|Intercommunality||Canton of Melle|
|• Mayor (2008–2014)||Yves Debien|
|• Land1||9.76 km2 (3.77 sq mi)|
|• Population2 density||400/km2 (1,000/sq mi)|
|INSEE/Postal code||79174 / 79500|
|Elevation||87–174 m (285–571 ft)
(avg. 119 m or 390 ft)
1 French Land Register data, which excludes lakes, ponds, glaciers > 1 km² (0.386 sq mi or 247 acres) and river estuaries.2 Population without double counting: residents of multiple communes (e.g., students and military personnel) only counted once.
The town was founded in the reign of Charlemagne as a mining centre and was, for a time, the home of the French mint: the Aachen penny of Charlemagne, the first coin of Charlemagne to be found at his capital of Aachen/Aix, was minted at Metullo. The silver mines which supplied the mint continued to function off and on before being forgotten altogether in the 18th century, not to be discovered again until the 20th century. The mine is now a tourist attraction and can be visited most days of the year.
In the Middle Ages, Melle flourished as a town, as we can see from its surviving medieval houses and the three churches, built in the Romanesque style during the 11th and 12th centuries.
Melle is an ancient town which has traditional French architecture, some dating back before the 17th century.
Melle is the site of the oldest silver mine in Europe still open to the public. The mine itself is some 20 km (12 mi) long, and visitors can explore 350 m of it, with guided tours each day.
The church of Saint-Hilaire was listed as a UNESCO World Heritage Site as part of the World Heritage Sites of the Routes of Santiago de Compostela in France. The church of Saint-Hilaire has an "ecclesiastical juke-box" which plays hymns and chants.
Among other places to visit are the wash-houses and fountains of Melle. 400m from the church of Saint-Pierre is a small octagonal building with an arcade around its perimeter. There a fountain pours from the rock, into the basin where women gathered to do their washing. In the meadow nearby is a medieval fountain and basin, known as the Pré de la Maladerie, which was reserved for lepers.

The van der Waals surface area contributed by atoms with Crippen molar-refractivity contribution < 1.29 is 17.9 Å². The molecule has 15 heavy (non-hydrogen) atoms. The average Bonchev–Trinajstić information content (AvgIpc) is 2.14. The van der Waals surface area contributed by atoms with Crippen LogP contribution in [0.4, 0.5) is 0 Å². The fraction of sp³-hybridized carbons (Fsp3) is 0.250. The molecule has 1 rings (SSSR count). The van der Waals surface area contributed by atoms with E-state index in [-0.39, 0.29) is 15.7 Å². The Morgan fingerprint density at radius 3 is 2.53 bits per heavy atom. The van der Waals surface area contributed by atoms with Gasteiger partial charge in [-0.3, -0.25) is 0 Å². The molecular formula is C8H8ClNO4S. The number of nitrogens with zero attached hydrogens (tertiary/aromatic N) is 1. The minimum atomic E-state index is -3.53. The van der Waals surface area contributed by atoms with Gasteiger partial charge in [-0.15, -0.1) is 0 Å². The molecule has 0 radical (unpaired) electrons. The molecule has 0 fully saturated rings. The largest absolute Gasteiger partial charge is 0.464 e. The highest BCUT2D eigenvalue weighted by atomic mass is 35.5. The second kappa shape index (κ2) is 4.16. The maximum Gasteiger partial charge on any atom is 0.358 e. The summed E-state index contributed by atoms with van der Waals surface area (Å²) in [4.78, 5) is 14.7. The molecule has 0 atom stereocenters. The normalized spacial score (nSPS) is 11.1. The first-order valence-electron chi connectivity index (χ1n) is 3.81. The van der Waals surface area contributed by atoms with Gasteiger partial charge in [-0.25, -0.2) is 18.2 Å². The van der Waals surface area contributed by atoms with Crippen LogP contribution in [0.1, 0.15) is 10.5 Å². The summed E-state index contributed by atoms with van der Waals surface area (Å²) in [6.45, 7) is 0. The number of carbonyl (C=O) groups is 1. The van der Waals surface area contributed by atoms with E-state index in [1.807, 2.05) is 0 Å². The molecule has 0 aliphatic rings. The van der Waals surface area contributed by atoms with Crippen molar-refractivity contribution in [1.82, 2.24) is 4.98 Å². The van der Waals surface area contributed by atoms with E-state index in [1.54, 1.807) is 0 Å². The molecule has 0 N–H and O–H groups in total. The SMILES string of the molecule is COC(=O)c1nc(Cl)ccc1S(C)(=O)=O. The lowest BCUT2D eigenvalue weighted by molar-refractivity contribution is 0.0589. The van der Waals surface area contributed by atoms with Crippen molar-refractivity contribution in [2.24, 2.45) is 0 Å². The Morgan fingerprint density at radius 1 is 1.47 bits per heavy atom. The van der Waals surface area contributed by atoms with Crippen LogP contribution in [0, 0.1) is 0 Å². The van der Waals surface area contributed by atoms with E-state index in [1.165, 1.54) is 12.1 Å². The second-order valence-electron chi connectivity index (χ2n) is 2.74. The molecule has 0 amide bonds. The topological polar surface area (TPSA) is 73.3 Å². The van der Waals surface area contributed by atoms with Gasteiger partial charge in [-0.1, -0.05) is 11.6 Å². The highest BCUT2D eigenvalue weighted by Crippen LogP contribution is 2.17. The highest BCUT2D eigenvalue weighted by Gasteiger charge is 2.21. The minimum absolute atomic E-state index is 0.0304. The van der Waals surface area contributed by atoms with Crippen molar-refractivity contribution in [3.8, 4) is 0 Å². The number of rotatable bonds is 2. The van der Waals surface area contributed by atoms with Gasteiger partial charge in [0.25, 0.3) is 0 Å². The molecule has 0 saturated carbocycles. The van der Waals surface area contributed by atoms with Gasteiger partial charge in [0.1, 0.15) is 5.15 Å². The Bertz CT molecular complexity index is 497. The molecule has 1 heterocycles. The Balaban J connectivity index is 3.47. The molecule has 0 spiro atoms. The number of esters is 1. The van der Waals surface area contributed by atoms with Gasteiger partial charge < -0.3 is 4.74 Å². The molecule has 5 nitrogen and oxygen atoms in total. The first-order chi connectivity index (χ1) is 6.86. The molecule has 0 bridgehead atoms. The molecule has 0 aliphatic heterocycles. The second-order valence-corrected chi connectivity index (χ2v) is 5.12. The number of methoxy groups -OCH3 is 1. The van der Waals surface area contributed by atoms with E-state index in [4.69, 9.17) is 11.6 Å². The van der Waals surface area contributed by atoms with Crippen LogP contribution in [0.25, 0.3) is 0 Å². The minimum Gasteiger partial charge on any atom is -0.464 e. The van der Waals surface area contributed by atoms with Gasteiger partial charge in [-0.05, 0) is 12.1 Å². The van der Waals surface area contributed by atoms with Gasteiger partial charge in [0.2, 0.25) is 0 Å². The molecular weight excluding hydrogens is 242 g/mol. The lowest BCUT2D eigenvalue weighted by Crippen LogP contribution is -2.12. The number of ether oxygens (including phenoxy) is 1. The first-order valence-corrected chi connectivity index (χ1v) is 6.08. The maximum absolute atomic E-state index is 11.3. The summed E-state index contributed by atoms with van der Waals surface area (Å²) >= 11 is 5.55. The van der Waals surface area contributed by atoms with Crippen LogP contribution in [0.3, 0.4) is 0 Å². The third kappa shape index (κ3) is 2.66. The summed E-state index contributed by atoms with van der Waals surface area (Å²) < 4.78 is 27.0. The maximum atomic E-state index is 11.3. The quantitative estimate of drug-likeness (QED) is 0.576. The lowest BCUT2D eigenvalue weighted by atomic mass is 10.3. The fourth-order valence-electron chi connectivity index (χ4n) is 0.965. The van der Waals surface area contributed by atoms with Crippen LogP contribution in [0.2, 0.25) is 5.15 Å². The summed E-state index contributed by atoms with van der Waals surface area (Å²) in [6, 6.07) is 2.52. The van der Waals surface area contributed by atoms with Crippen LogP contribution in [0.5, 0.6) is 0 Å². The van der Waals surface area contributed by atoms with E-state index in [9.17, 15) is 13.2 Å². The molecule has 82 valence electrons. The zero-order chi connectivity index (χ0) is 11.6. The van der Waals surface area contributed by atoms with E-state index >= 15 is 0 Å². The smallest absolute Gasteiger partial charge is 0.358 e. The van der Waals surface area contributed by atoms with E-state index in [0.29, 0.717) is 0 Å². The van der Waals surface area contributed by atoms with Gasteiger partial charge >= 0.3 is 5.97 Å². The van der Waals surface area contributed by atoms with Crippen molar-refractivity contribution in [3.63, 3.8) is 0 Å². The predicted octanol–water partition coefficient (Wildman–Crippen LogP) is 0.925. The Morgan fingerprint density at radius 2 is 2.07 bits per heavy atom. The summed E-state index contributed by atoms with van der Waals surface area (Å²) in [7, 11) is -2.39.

Melle also boasts a 6 km (3.7 mi) walk known as the 'Arboretum, Chemin de la Découverte'. This walk passes more than 1000 species of trees and shrubs from the temperate areas of the world, and a collection of over 100 roses.
Today, Melle is a vibrant small town. It is the major hub of business for the nearby towns of Saint-Léger, Chef-Boutonne, and Celles-sur-Belle and this is demonstrated by its large business community and by the fact that it is home to the lycée (high school) for the region. Melle and the surrounding countryside is known for its own particular type of goat's cheese, 'chabichou'.
The rural atmosphere of Melle can be experienced nowhere better than at the weekly market (every Friday), selling fresh vegetables, meat, bread, cheeses and many other French delicacies, as well as clothing and household goods. The area surrounding Melle is full of Romanesque châteaux, mills, fountains and wash houses. There are forests of chestnut, walnut and parasol pines.
The town boasts a variety of traditional shops, as well as two large supermarkets and several restaurants featuring regional French cuisine, a popular steak house, and a pizza parlour.
One of the finest zoos in France is not far away. Zoorama in the Forest of Chizé, commune of Villiers-en-Bois, contains 600 animals in large enclosures, which can be observed from Hides and ditches.
Lambon, 10 km (6.2 mi) from Melle is a wonderful leisure centre for families. Rowing, sailing, swimming and fishing are all catered for, as is horse-riding over the 50 hectares of the site. There are also tennis courts and a children's playground.
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